Pilots' union has left it to individual members to take a call on flying from April 1 only after their dues are paid fully or at least substantially Dues include five months' performance linked incentive and three months' salary Union refrains from giving a strike call as such protests have only led to unfulfilled promises in the past.

Spring is in the air for pilots who lost jobs at Spanair

BEIJING - A month after Spanish carrier Spanair SA filed for voluntary bankruptcy, Shen Wei, deputy general manager of Spring Airlines, hopped on a plane to Spain last week, hoping to recruit experienced pilots who had lost their jobs.

After holding interviews, he made offers to 30 foreign captains at once. He expects that some might start working as early as the second half of this year.

"The company will add seven to eight new planes to its fleet by next year, but our own pilots won't be qualified to become captains until 2015," he said. "Foreign pilots are a good supplement."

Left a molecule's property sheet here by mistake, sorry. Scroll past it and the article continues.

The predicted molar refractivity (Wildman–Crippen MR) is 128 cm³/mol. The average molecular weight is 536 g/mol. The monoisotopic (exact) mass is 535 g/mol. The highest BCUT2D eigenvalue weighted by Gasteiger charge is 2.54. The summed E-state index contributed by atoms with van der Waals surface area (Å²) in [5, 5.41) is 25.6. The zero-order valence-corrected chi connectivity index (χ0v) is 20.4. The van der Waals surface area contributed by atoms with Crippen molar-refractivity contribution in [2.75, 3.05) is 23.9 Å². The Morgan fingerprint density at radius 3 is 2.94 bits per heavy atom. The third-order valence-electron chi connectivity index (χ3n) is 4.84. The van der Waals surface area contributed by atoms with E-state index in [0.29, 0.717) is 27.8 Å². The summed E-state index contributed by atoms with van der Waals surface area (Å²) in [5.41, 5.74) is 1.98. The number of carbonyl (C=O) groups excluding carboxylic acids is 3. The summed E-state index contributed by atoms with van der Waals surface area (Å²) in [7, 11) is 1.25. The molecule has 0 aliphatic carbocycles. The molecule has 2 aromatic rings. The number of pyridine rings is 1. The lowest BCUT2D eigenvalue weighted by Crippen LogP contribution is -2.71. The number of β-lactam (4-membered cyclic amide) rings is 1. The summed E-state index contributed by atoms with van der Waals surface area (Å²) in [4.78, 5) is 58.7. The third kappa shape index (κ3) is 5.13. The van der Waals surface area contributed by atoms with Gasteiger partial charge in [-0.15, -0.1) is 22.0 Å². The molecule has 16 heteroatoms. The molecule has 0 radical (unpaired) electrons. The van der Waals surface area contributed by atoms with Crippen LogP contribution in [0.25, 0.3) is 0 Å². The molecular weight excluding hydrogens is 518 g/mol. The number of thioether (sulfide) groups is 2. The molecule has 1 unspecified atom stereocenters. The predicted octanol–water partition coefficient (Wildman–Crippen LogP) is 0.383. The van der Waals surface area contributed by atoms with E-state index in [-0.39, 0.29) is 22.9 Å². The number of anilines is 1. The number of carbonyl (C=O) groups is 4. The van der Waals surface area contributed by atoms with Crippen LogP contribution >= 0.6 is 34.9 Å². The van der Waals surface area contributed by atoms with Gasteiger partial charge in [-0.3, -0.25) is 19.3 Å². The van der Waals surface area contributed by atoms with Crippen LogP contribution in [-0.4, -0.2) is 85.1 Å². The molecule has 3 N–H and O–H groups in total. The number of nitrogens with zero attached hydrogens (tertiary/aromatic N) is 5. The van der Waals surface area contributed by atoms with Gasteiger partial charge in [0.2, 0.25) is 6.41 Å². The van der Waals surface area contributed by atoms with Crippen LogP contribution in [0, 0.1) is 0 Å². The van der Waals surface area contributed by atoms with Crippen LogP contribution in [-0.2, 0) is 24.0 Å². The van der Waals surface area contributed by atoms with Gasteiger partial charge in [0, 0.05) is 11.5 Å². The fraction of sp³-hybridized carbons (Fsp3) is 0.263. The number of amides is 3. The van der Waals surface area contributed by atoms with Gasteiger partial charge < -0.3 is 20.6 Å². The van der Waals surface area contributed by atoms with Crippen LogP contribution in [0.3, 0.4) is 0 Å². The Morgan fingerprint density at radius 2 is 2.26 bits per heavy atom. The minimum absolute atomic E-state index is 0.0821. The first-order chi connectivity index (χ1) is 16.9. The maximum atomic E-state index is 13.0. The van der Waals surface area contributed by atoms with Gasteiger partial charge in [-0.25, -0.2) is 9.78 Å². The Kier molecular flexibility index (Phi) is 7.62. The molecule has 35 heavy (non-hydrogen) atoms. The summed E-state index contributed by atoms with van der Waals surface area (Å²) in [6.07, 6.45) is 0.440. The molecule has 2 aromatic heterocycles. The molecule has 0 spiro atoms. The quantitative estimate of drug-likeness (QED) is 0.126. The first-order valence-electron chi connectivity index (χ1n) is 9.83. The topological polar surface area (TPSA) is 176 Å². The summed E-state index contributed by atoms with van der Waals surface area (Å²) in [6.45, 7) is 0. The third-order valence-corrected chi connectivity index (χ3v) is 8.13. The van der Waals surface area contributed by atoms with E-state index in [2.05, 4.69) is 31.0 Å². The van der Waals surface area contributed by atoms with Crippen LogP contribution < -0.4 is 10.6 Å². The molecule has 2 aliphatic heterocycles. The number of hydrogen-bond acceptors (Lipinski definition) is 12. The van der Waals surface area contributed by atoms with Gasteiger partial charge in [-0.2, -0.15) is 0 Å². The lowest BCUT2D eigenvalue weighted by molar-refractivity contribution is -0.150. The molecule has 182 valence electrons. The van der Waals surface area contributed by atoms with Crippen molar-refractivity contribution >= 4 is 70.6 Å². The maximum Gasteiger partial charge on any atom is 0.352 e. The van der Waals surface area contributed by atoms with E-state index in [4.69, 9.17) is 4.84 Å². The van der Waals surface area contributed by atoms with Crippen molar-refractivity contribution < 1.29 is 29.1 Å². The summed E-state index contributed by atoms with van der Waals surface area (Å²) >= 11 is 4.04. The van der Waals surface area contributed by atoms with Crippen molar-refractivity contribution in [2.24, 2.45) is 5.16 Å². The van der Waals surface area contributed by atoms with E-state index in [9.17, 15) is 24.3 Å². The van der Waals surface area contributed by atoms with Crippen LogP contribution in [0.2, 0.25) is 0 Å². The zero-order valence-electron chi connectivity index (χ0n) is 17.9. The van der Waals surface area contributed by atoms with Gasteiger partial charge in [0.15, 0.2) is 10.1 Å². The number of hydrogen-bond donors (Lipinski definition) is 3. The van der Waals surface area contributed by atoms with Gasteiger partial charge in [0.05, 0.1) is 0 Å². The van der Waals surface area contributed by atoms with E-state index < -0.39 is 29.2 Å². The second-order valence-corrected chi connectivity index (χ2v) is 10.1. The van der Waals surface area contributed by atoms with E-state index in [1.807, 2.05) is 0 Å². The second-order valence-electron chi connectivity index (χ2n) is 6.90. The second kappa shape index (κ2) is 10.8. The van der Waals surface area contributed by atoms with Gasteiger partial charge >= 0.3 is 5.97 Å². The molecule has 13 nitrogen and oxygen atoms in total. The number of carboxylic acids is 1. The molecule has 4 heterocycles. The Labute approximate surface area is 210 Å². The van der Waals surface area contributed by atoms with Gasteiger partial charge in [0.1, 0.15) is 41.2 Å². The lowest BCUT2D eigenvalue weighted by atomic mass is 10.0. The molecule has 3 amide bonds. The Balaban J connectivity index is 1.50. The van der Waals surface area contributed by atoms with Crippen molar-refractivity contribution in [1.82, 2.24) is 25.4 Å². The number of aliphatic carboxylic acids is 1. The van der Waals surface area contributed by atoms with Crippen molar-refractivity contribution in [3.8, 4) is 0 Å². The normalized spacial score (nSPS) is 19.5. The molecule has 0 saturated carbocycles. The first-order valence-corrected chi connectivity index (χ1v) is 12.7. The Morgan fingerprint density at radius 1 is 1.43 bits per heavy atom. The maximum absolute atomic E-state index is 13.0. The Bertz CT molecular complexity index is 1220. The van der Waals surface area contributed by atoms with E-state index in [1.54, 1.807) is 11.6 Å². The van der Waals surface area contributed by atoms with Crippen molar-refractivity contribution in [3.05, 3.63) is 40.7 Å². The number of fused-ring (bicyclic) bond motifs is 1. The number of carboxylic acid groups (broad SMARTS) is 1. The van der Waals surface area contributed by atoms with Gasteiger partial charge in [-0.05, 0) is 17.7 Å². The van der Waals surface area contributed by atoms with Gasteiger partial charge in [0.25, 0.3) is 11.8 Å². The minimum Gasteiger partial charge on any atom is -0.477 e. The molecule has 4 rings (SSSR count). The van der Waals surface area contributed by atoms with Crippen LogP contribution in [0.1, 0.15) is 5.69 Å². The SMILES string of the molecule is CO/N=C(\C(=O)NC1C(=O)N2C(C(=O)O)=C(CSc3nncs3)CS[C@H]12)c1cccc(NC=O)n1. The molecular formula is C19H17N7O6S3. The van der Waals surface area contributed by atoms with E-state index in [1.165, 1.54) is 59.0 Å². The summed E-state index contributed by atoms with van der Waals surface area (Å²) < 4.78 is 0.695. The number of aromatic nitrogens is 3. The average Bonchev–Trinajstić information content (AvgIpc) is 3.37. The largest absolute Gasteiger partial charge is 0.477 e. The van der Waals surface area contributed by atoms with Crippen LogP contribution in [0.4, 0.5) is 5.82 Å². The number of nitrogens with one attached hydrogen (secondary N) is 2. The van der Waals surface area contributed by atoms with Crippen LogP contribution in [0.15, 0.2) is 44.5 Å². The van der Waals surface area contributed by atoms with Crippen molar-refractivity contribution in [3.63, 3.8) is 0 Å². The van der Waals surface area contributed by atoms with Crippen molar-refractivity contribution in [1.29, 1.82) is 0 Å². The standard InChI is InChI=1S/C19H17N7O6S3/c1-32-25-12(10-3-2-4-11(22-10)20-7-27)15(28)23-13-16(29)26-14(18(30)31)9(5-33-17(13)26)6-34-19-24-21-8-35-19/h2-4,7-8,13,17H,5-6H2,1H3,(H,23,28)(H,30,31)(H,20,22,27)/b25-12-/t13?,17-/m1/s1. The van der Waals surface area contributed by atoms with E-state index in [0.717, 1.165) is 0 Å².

The Shanghai-based airline, with a fleet of 30 planes, already has 32 foreign captains among its 300 pilots.

As carriers in the United States and Europe struggle with sluggish economic conditions, downsizing staff or filing for bankruptcy, it's getting easier for Chinese airlines to find foreign pilots.

While Shen was in Spain, nine other Chinese airlines were recruiting pilots in the US. From Feb 20 to 28, two job fairs were held in Miami and a third one in Las Vegas, hosted by Wasinc International, a pilot recruiting company, and Pan Am International Flight Academy.

The fairs drew some 850 pilots from the US, Mexico, Europe and South America. More than 80 received provisional offers from Chinese carriers, said Robin Li, general manager of Wasinc International's branch in China.

"Many of the pilots who came to the job fairs are not unemployed. Some came because they are attracted by Chinese culture, but most came because they were worried about their current jobs," he said.

"It has happened to many pilots who lost a job in a downsizing and landed a second job, only to find the second employer soon filed for bankruptcy. They want a stable job, and China, with a surging economy, can provide such jobs," he said.